This week the UK Government announced final totals for its COVID loans support provided through the pandemic, revealing a total of £80bn has been received by businesses to help them through the most extraordinary of economic times.

Additional initiatives including furlough, business rates relief, and self-employment support take the total financial commitment from the government to a staggering £352bn – equivalent to more than £5,000 per person in the UK.

Perhaps unsurprisingly, the wholesale and retail sectors were reported to have received the highest loan value via the CBILS and BBLS schemes specifically, at nearly £12.4bn, followed closely by the construction sector at £11.7bn.

The release of this data signifies an important turning point for UK businesses, given lenders participating in the scheme had until the end of May to finish processing loans. The unprecedented level of support has now peaked and, as businesses begin to recover, the scales of support are beginning to tip towards repayment rather than receipt.

As the much-vaunted “Freedom Day” has also come and gone this month, business attention is turning sharply to kick-starting a period of sustained recovery, while also planning how to execute on deleveraging and servicing these extreme levels of debt as wider support levers begin to fall away.  

This will add to cash pressures, which continue to build as working capital/investment needs increase, and support measures including business rates and furlough relief unwind, with landlords also taking a more combative approach for unpaid rent. Similarly, whilst HMRC has adopted a supportive approach in their pursuit of overdue liabilities, the question remains as to how long this goodwill will last before market conditions and government finances dictate a change of gear to replenish public finances.

With daily COVID-19 cases passing 60,000 last week, a 600,000-strong “pingdemic” hampering staffing levels in businesses trying to build back, and border control sensitivity increasing with regard to travel to and from the UK, it’s clear that our exit from the pandemic will not be a smooth one.  Global market performance this week has crystallised the more pessimistic atmosphere that is developing.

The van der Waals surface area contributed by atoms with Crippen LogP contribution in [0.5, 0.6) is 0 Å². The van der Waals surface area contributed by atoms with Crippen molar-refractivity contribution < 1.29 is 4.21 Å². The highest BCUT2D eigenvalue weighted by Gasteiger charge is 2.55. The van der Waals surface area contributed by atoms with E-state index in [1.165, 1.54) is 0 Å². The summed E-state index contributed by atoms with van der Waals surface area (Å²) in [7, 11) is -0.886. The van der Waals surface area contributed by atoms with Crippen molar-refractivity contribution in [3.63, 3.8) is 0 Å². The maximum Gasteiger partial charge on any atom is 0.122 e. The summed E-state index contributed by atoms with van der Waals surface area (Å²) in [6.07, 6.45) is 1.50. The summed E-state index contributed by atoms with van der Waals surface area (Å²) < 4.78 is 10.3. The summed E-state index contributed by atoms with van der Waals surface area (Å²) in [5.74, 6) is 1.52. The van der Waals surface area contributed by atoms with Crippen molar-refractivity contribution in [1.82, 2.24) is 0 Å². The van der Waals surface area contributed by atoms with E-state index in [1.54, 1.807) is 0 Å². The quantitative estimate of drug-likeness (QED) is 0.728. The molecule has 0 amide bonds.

All of this continues to keep the fog from fully lifting for businesses, with yet more disruptive forces thrown into the mix to factor into forecasting.  With cash flow increasingly taking the strain, the emerging question is how to address increased leverage against such an uncertain economic backdrop. While equity markets have been supportive, and lenders patient to this point, the onus is now on companies to strike a position where they can confidently articulate their plan to deleverage and recover shareholder value, to ensure they maintain stakeholder support.

Even though the road ahead still may not be clear, now is the time for business leaders to build a robust picture of balance sheet viability and ensure they have a sustainable capital structure, with an operating model that can also stand up to whatever the world may throw at them next.

For lenders, ongoing support may in some cases provide businesses the time they require to rebuild revenue, service debts and ultimately refinance.  However, in many other cases, difficult decisions will need to be taken, which may have been deferred to date. The ability to comprehensively restructure facilities may be further complicated by the as yet untested presence of a new indirect guarantee stakeholder – the UK Government.

Time will tell us who goes on to thrive in the new normal, and who will fail to adapt and feel the weight of the scales tipping against them.